This week’s legal updates include a Supreme Court’s relationship with school law, the attack on teacher pensions, cheating cases thrown out, and policy guides for undocumented students.
For One Supreme Court Justice, a Personal Connection to School Law
In a rare interview, U.S. Supreme Court Justice Stephen G. Breyer reminisces about his father’s four decades as legal counsel to the San Francisco Unified School District.
Kentucky Teacher Responds to Pension Changes: The Teaching Profession Is ‘Under Attack’
Teachers nationwide are rallying together to command the attention of lawmakers around their most basic needs, writes Kentucky special educator Jessica Dueñas. Read more. How is your district maintaining an innovative response to decreasing pensions? How are you positioning your district to be a top workplace, not just a public institution?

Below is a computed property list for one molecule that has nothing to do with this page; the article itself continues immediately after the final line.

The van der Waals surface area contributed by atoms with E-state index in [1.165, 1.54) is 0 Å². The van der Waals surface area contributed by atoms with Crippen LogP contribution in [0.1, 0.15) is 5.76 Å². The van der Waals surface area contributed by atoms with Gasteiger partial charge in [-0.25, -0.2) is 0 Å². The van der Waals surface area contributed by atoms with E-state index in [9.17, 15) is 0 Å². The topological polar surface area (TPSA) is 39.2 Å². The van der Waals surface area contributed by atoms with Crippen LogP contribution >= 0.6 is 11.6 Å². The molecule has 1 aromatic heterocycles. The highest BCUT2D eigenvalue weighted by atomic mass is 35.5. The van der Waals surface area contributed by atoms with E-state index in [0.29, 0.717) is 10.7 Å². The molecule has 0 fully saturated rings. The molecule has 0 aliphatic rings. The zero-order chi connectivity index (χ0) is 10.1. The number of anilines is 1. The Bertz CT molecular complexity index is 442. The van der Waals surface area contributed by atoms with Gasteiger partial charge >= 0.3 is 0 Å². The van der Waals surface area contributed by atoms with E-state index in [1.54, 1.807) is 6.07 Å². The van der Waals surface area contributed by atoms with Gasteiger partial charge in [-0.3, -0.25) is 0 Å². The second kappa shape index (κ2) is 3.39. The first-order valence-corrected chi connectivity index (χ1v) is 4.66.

Georgia’s Top Court Won’t Hear Appeals for 2 Convicted in Cheating Case
The Supreme Court of Georgia will not hear appeals sought by two former Atlanta Public Schools educators who were convicted three years ago in a district. Read more on the original post. Does your school have academic honesty pledges in place? These pledges are in addition to board policies.
California Unveils Policy Guide to Help Schools Shield Undocumented Students
California Attorney General Xavier Becerra has released a policy guide for school officials that lays out how they can protect students from immigration enforcement on school grounds.
Undocumented students face embarrassing and uncertain policies in schools. Communities often are unsure the legal basis for their decisions. These school-aged immigrants who entered the United States without inspection or overstayed their visas and are present in the United States with or without their parents. What policies does your district have in place to meet the needs of these students?